Some people think of meditation as something we do sitting on the floor (or in a chair) with our legs crossed and our eyes closed, but much of the wonder of mindfulness is experienced as it works its way into all aspects of our lives. We come to realize that we can be awake and present for everything: the joy of cooking, the way it feels to make a bed, the sadness and tenderness of truly listening to a friend in need.

We also may come to find how little we’ve actually experienced up until now. We may be consumed by making plans at breakfast, only to find that the meal is over and we weren’t really aware of eating it. Or we may start to see that when we walk in the cold or ride on the train, rather than feeling the air on our face or hearing the  rumbling of the wheels on the tracks, we are stuck in a pattern of negative thoughts about the experience (e.g. I hate the winter. When is it going to be spring? Maybe I should move to California. New York sucks….) We can become so caught up in these thoughts that they become a heavy veil that drops between us and the reality of life.

One way that I’ve found to cultivate an awake presence to life is to slow things down. And the easiest way for me to do that is to commit to doing one thing at a time. If I’m riding a train, I just ride the train and try to notice what it actually feels like to ride the train. If I’m eating, I try to notice the food in my mouth, the scent in my nose and the way it feels to sit at the table. It was difficult at first but has been an incredibly helpful practice. I’d invite anyone who wants to really live their life – all of it – to try it out:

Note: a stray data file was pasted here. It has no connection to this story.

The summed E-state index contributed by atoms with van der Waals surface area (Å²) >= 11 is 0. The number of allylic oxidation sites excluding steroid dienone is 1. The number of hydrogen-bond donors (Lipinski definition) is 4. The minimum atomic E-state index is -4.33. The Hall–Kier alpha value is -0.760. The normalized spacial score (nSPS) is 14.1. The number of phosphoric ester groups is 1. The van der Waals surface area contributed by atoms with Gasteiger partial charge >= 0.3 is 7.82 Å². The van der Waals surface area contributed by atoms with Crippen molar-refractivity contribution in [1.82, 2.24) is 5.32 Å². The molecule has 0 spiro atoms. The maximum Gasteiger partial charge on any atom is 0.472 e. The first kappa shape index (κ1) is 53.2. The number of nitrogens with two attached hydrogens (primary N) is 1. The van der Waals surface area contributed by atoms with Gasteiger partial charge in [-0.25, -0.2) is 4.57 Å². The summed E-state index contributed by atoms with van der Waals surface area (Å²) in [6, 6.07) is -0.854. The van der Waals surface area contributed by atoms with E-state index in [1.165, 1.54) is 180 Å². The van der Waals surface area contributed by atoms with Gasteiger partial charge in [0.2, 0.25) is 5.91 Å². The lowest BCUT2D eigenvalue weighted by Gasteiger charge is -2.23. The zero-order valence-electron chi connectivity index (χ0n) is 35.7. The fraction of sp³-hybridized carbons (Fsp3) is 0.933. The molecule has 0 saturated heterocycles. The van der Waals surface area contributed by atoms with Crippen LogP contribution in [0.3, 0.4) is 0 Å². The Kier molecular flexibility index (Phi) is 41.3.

Pick a day, or half of a day, and commit to doing just one thing at a time. If you’re brushing your teeth, just brush your teeth. If you’re talking on the phone, just be still and talk on the phone. See if you can bring your awareness and energy to whatever it is that you’re doing. If you’re doing something simple like riding on a train or walking down the street, see if you can bring your awareness to the sensory experience inside and outside of the body. What do you see, hear, smell and feel? How does your body feel?  

You may find that that slowing down like this is really difficult (!) which is fine. Just keep trying and notice how you react. What are the thoughts and feelings that come up when you try to do this?